Cass MBA students hear London Calling
"Two Sirs, a Lord, a Lord Mayor, a Dame and a CBE. Not bad for four days' worth of speakers." That was how one Cass student summed up the MBA London Symposium staged for the first time last week.
MBA Associate Dean and originator of the elective, Dr Sionade Robinson, said: "Our new four-day Cass MBA London Symposium is a powerful addition to the MBA curriculum. It demonstrates how Cass connects its students with thought leadership inside the most vibrant sectors of the London economy. London is a world city, and we want our students to understand the economic forces that drive its current and future prosperity, as well as how these factors create opportunity."
Chaired by Visiting Professor and Financial Times columnist, Stefan Stern, the Symposium combined a series of lectures from London's power brokers with visits to the capital's best known business, political, cultural and sporting institutions. We also welcomed guests from Waseda Business School in Tokyo and MBA students from Singapore Management University.
Sir Richard Broadbent, chairman of the FTSE 100 retailer Tesco, and Sir William Sargent, CEO of the Oscar-winning visual effects firm Framestore, were among the executives who shared their insights on business transformation and leadership with students.
Other speakers included Helena Morrissey CBE, CEO of Newton Investment Management and founder of the 30% Club, The Times political columnist Lord Daniel Finkelstein and former Olympics Minister, The Right Honourable Dame Tessa Jowell.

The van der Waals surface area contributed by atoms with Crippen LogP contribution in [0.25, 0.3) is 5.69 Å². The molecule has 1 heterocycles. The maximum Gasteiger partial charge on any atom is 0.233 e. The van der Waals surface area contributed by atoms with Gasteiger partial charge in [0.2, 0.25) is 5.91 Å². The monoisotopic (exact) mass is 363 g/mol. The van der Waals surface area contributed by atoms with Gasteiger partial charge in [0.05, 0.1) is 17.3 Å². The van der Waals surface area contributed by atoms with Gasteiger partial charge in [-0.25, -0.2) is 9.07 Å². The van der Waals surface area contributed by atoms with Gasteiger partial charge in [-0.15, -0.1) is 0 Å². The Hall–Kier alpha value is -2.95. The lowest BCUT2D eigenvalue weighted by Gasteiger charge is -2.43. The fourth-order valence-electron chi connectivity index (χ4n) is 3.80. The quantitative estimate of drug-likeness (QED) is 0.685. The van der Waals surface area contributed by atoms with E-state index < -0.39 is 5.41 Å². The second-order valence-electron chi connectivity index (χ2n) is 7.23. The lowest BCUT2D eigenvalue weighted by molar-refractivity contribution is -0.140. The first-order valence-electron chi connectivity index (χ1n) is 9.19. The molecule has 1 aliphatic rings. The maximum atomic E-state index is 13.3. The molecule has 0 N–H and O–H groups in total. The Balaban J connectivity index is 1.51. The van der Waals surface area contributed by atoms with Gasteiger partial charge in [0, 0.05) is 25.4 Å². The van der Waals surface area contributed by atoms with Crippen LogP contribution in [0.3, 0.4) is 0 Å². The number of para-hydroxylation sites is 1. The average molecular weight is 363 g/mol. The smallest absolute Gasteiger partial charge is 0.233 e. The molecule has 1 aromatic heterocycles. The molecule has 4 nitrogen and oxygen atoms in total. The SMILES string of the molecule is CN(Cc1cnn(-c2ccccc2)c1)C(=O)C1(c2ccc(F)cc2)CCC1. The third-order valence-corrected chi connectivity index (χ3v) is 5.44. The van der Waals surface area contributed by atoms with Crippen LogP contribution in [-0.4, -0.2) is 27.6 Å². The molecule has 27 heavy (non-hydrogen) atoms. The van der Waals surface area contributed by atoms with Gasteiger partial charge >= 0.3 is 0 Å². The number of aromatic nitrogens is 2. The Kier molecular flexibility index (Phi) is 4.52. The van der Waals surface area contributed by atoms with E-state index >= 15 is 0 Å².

The elective led students across London from the Square Mile to Tech City, Westminster to Wimbledon and Savile Row to Soho. Here, they met with senior executives at organisations including the Bank of England, the Treasury, BlackRock, Transport for London, Wembley Stadium, the All England Lawn Tennis Club, HSBC and Framestore. Find out how the week unfolded below.
Where is the best place to buy property in London? Smart investors are heading for South Bank, according to the CBRE's Dr Neil Blake, who was among the speakers on the symposium's opening day. Neil, Head of Research for UK and EMEA at CBRE, a global commercial property adviser, gave a lecture titled 'London's building boom yet to come: trends and predictions'. He described how South Bank's proximity to the centre of London and its transport links make it one to watch for investors. Read City AM's take on the lecture. Other speakers on the day were Chris Gottlieb, Director of Strategy, Brand and Communications at London and Partners, and Graeme Craig, Commercial Development Director for Transport for London.
The corridors of power beckoned in the afternoon as students visited the Treasury, the nerve centre of the British government's public finance and economic policy, where they heard about the "problem of London and its impact on the rest of the UK". There were also visits to Transport for London, the Royal Exchange, the Royal Institute of Chartered Surveyors and Level 39, an incubator for start-up ventures. Evening drinks were hosted at the Madison, overlooking St. Paul's Cathedral.
Tesco chairman, Sir Richard Broadbent, spelled out the future of retail in a fascinating lecture on the symposium's second day. He described how the British supermarket giant is repositioning itself as a "multi-channel retailer" to enable customers to engage however, wherever and whenever is most convenient for them. Helena Morrissey, CEO of Newton Investment Management and founder of the 30% Club, shared her insights on board diversity, telling how all but one of the UK's FTSE 100 boards now have female executives on them. Read how efinancialcareers reported the lecture here. Alumnus James Chew, HSBC's Group Head of Regulatory Policy and Development, gave students an insight into the importance of London's role in the global regulatory environment.